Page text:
“When we are disgusted with the pettiness of mankind we may turn in appreciation to the grandeur of Nature.” Paul Brunton
I have to admit that I’ve been mighty disgusted with the pettiness of mankind lately. I am incredibly fortunate that I live in a place where I can turn my back on mankind and focus on Mother Nature. She’s always grand, but this time of year it especially blows me away. I’ve been outside most of the morning, starting with a several mile hike with the dogs.
The windows are open as I write this, allowing fresh air to be carried inside on a fairly stiff breeze. I hear the steady drone of the waterfall/bird bath and the breeze in the trees’ newly opened leaves. They don’t rustle when they’re soft and green; it’s more of a susurration, a gentle murmur. I hear Rose-breasted Grosbeaks and Baltimore Orioles, Robins, Song Sparrows, Cardinals, and a Catbird. Catbirds are amazing mimics. They imitate every bird that hangs around or passes through the yard.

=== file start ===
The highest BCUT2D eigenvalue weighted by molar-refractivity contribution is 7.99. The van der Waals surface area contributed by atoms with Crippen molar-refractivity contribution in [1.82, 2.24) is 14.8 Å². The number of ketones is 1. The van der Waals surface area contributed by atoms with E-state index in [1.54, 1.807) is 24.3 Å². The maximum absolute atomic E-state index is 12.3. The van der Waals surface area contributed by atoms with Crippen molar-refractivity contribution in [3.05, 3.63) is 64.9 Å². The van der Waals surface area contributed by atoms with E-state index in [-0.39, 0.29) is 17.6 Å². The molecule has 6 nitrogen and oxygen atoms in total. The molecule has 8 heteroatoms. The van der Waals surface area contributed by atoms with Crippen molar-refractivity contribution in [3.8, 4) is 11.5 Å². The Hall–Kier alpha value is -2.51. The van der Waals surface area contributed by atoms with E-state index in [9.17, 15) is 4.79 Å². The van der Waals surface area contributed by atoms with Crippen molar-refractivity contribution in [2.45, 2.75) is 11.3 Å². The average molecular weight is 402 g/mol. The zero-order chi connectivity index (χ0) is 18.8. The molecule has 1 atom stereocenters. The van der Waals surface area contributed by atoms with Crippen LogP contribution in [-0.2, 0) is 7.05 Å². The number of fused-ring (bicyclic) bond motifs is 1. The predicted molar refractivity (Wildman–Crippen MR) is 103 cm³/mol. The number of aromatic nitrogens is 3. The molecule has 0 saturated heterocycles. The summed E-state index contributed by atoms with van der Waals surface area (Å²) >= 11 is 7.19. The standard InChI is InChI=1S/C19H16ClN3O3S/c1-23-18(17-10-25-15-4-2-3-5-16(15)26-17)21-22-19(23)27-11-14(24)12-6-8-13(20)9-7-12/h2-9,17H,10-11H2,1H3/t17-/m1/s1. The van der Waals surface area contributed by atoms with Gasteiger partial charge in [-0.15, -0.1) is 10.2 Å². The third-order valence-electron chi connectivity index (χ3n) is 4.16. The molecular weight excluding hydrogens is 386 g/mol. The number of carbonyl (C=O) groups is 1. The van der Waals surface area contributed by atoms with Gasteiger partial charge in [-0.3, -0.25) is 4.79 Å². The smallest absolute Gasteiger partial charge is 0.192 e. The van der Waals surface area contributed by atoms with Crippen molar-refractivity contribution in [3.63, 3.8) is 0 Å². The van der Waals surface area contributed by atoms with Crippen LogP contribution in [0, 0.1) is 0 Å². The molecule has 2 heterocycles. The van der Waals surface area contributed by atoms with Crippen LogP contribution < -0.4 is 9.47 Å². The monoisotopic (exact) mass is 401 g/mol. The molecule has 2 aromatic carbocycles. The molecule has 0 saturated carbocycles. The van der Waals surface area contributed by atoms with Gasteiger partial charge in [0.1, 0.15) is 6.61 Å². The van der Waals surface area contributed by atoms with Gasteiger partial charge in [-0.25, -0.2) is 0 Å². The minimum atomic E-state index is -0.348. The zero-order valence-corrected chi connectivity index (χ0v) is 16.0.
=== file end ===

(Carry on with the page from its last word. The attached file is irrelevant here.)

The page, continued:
The apple trees are in full blossom. Last week it was the apricot and cherry trees with the wild plums weighing in at the end of the week. Today the wild apple trees and crab apple trees and our small organic orchard are dressed in brilliant white. If the number of blossoms are any indication, it should be a good apple year, provided the pollinators can do their job.
All these things soothe me and remind me just how incredible Nature is. I’ve lived in a city, trapped by steel and concrete. I know there are people who love it, but I am not one. Cities are like a slow-acting poison to my soul. I can take them in small doses but I am a better person when I can see, smell, touch, and hear Nature. It’s as essential to me as breathing.